Winds Of Change

All over the western world, capitalism is on trial and with it globalisation, as its most powerful purveyor. In ironic reversal, developing countries, which once saw themselves as victims of globalisation, have emerged as enthusiasts of free markets and closer integration of the world. Shifting sentiments are leading to a rise in protectionist and anti-immigrant sentiments that do not bode well for world’s economic growth and stability. One needs look no further than the French presidential campaign to see the bitterness generated by what a French government report calls “unfair globalisation”. If there is one point on which each of the candidates is in agreement, it is the negative impact of globalisation. The policies they espouse are sure to roil, to a greater or lesser degree, the world economy. (source: Nayan Chanda – Yale Global – 20/04/2012)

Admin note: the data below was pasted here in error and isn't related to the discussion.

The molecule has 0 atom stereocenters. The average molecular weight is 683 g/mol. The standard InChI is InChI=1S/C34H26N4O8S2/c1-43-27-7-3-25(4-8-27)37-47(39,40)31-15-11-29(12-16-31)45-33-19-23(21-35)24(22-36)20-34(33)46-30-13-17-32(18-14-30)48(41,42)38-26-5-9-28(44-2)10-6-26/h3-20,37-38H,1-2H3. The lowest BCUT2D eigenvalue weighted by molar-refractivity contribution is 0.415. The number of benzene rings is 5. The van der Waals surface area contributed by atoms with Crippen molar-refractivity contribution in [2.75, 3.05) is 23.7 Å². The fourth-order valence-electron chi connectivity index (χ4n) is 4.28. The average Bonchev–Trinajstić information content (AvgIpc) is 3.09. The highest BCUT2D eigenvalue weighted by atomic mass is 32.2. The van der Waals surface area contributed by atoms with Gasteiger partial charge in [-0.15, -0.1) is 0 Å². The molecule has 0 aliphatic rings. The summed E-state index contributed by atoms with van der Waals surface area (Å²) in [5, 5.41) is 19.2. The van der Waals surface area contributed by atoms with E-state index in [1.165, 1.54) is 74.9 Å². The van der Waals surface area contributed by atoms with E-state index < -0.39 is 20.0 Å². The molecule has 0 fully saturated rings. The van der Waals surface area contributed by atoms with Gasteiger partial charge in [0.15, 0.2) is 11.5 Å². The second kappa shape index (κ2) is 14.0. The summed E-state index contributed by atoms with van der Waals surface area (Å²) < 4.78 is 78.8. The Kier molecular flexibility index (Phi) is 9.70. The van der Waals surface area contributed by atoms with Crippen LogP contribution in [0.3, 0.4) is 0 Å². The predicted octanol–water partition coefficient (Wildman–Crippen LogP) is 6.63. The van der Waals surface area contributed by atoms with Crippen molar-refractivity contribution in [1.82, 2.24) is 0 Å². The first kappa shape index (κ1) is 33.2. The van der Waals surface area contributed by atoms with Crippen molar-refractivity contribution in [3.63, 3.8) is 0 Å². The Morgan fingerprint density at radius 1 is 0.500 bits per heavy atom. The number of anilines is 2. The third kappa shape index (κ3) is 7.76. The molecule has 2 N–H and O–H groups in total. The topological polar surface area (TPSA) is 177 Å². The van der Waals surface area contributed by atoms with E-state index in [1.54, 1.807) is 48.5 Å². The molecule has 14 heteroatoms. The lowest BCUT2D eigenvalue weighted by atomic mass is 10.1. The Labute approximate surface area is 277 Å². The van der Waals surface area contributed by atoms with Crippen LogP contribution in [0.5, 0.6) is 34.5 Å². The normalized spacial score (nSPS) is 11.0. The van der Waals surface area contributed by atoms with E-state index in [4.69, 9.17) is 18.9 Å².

Of course, it is not just France, which has always been the main globalisation-sceptic among developed nations, but public opinion in the West which has now turned cool if not outright hostile to global economic integration. While launching this fortnightly column in 2008, I wrote: “With the collapse of the USSR, the ideological fault line lies along globalisation, broadly dividing Left and the Right.” Four years and a massive economic earthquake later, the ideological landscape has changed. Polls in US and Europe show a growing convergence of opinion among the liberals, Right and Left about the evils of globalisation and a general souring of opinion on capitalism. From being an issue of free-market principles, globalisation has become a zero-sum game, with nations cast as either winners or losers. A Chicago Council on Global Affairs poll in 2007 showed 60% of Americans considered globalisation, especially increasing connections of their economy with the world, mostly good, as opposed to 51% in France. In China, by contrast, 87% held a positive view of globalisation; in South Korea, 86% , and in India, 54%. Another survey in the same year found that 59% of Americans want US government to “actively promote” or allow continuing globalisation. But the financial crisis and rising joblessness have dented Americans’ faith in free market and free trade. A Pew survey of American opinion in late 2011 showed that favourable views of capitalism have dropped to 50%, while unfavourable views have increased. The 2008 financial debacle and subsequent Eurozone crisis have impacted French even more deeply. According to a 2007 poll, 54% believed that globalisation essentially benefited advanced countries like the US and France. But a poll taken in January this year found that optimism was waning. 50% of French believe newly developed and developing countries like China, Brazil and India benefit most from globalisation while only 16% believe it helps Europe and US.